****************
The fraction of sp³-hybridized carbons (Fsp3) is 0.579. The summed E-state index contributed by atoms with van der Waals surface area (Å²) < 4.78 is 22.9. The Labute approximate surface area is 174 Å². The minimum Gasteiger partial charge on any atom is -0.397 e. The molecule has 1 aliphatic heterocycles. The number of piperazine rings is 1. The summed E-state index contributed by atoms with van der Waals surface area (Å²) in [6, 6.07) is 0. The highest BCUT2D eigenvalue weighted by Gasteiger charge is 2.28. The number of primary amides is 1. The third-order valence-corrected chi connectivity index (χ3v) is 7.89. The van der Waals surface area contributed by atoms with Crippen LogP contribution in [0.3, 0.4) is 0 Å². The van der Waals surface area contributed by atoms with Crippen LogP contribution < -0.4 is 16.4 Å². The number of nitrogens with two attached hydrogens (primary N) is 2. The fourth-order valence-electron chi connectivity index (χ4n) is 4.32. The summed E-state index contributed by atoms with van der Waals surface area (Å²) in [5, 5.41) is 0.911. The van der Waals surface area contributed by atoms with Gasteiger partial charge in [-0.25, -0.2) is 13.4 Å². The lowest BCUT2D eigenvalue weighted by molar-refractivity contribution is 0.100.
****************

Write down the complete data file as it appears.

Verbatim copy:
The fraction of sp³-hybridized carbons (Fsp3) is 0.579. The summed E-state index contributed by atoms with van der Waals surface area (Å²) < 4.78 is 22.9. The Labute approximate surface area is 174 Å². The minimum Gasteiger partial charge on any atom is -0.397 e. The molecule has 1 aliphatic heterocycles. The number of piperazine rings is 1. The summed E-state index contributed by atoms with van der Waals surface area (Å²) in [6, 6.07) is 0. The highest BCUT2D eigenvalue weighted by Gasteiger charge is 2.28. The number of primary amides is 1. The third-order valence-corrected chi connectivity index (χ3v) is 7.89. The van der Waals surface area contributed by atoms with Crippen LogP contribution in [0.3, 0.4) is 0 Å². The van der Waals surface area contributed by atoms with Crippen LogP contribution < -0.4 is 16.4 Å². The number of nitrogens with two attached hydrogens (primary N) is 2. The fourth-order valence-electron chi connectivity index (χ4n) is 4.32. The summed E-state index contributed by atoms with van der Waals surface area (Å²) in [5, 5.41) is 0.911. The van der Waals surface area contributed by atoms with Gasteiger partial charge in [-0.25, -0.2) is 13.4 Å². The lowest BCUT2D eigenvalue weighted by molar-refractivity contribution is 0.100.